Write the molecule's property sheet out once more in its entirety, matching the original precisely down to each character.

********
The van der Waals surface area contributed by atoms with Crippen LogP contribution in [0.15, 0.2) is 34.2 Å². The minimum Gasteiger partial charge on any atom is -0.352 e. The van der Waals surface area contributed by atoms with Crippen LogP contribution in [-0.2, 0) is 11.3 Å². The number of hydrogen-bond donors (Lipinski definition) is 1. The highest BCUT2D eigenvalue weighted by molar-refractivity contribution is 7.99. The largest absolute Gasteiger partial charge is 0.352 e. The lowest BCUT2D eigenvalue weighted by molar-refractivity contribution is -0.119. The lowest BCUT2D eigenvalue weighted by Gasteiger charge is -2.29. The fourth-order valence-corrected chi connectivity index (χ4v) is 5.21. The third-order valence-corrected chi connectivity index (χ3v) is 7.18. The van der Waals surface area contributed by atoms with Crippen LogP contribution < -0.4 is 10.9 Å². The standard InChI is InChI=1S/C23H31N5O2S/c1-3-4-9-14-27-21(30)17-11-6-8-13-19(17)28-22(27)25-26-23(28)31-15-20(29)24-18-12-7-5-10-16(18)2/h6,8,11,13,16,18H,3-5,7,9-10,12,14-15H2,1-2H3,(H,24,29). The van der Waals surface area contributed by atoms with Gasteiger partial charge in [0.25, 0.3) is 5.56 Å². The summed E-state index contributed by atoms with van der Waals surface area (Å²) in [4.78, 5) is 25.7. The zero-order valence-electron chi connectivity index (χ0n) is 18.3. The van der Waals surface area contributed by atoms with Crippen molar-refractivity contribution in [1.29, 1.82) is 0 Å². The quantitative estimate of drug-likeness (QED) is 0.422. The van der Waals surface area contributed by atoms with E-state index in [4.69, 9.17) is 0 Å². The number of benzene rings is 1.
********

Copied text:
The van der Waals surface area contributed by atoms with Crippen LogP contribution in [0.15, 0.2) is 34.2 Å². The minimum Gasteiger partial charge on any atom is -0.352 e. The van der Waals surface area contributed by atoms with Crippen LogP contribution in [-0.2, 0) is 11.3 Å². The number of hydrogen-bond donors (Lipinski definition) is 1. The highest BCUT2D eigenvalue weighted by molar-refractivity contribution is 7.99. The largest absolute Gasteiger partial charge is 0.352 e. The lowest BCUT2D eigenvalue weighted by molar-refractivity contribution is -0.119. The lowest BCUT2D eigenvalue weighted by Gasteiger charge is -2.29. The fourth-order valence-corrected chi connectivity index (χ4v) is 5.21. The third-order valence-corrected chi connectivity index (χ3v) is 7.18. The van der Waals surface area contributed by atoms with Crippen LogP contribution < -0.4 is 10.9 Å². The standard InChI is InChI=1S/C23H31N5O2S/c1-3-4-9-14-27-21(30)17-11-6-8-13-19(17)28-22(27)25-26-23(28)31-15-20(29)24-18-12-7-5-10-16(18)2/h6,8,11,13,16,18H,3-5,7,9-10,12,14-15H2,1-2H3,(H,24,29). The van der Waals surface area contributed by atoms with Gasteiger partial charge in [0.25, 0.3) is 5.56 Å². The summed E-state index contributed by atoms with van der Waals surface area (Å²) in [4.78, 5) is 25.7. The zero-order valence-electron chi connectivity index (χ0n) is 18.3. The van der Waals surface area contributed by atoms with Crippen molar-refractivity contribution in [1.29, 1.82) is 0 Å². The quantitative estimate of drug-likeness (QED) is 0.422. The van der Waals surface area contributed by atoms with E-state index in [4.69, 9.17) is 0 Å². The number of benzene rings is 1.